University of Rhode Island invites public to help monitor climate change by using CoastSnap

From left, Jennifer Ogren, assistant administrator for Rhode Island State Parks; Pam Rubinoff, coastal resilience specialist for the URI Coastal Research Center and R.I. Sea Grant; and graduate student Sarah Schechter pose with the CoastSnap shoreline monitoring cradle at Misquamicut State Beach in Westerly. (URI Photos by Michael Salerno)

NARRAGANSETT, R.I. (WLNE) — The University of Rhode Island announced Wednesday that people are now able to take part in the state’s shoreline monitoring program.

Participants will be able to take pictures at Rhode Island coastal sites to help collect data on the impacts of climate change.

After the photos are taken, participants should upload their photos to CoastSnap.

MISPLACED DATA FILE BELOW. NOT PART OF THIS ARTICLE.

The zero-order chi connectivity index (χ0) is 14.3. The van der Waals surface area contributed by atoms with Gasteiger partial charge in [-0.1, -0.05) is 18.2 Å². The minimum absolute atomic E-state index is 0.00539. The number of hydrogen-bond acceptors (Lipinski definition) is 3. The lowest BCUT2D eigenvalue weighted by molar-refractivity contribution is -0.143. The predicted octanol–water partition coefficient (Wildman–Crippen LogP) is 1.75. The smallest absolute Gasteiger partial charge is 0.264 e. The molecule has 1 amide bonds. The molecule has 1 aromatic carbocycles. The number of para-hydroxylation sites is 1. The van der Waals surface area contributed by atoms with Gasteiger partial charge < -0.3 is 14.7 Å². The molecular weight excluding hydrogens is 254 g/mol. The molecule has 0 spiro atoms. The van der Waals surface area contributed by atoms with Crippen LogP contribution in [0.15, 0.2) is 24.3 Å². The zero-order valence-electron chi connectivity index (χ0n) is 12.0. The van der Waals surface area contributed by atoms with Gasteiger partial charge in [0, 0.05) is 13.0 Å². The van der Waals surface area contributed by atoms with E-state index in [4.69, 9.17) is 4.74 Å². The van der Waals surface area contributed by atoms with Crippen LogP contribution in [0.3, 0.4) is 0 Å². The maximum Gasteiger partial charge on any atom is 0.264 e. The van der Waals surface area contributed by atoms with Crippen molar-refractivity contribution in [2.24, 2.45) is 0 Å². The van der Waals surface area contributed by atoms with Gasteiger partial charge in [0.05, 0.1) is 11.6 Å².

Ogren and Rubinoff scan the QR code on the CoastSnap cradle, which community photographers can use to submit a photo that will help government agencies monitor the changing coastline. (URI Photos by Michael Salerno)

CoastSnap, a crowdsourcing and photo collection app, will be available at three Rhode Island coastal sites: Latham Park in Barrington, East Matunuck State Beach in South Kingstown, and Misquamicut State Beach in Westerly.

According to a spokesperson from the URI, the set position at each site ensures that all photos are taken from the same view and can be combined into time-lapse video sequences showing shoreline change.

“Our hope is that community members gain an easy and enjoyable means of contributing to local-level efforts to address climate change impacts,” says Pam Rubinoff, a resilience specialist for URI CRC/Sea Grant leading the app effort, “while government decision-makers and staff can consider how crowd-gathered and shared visual evidence can support resilience planning.”

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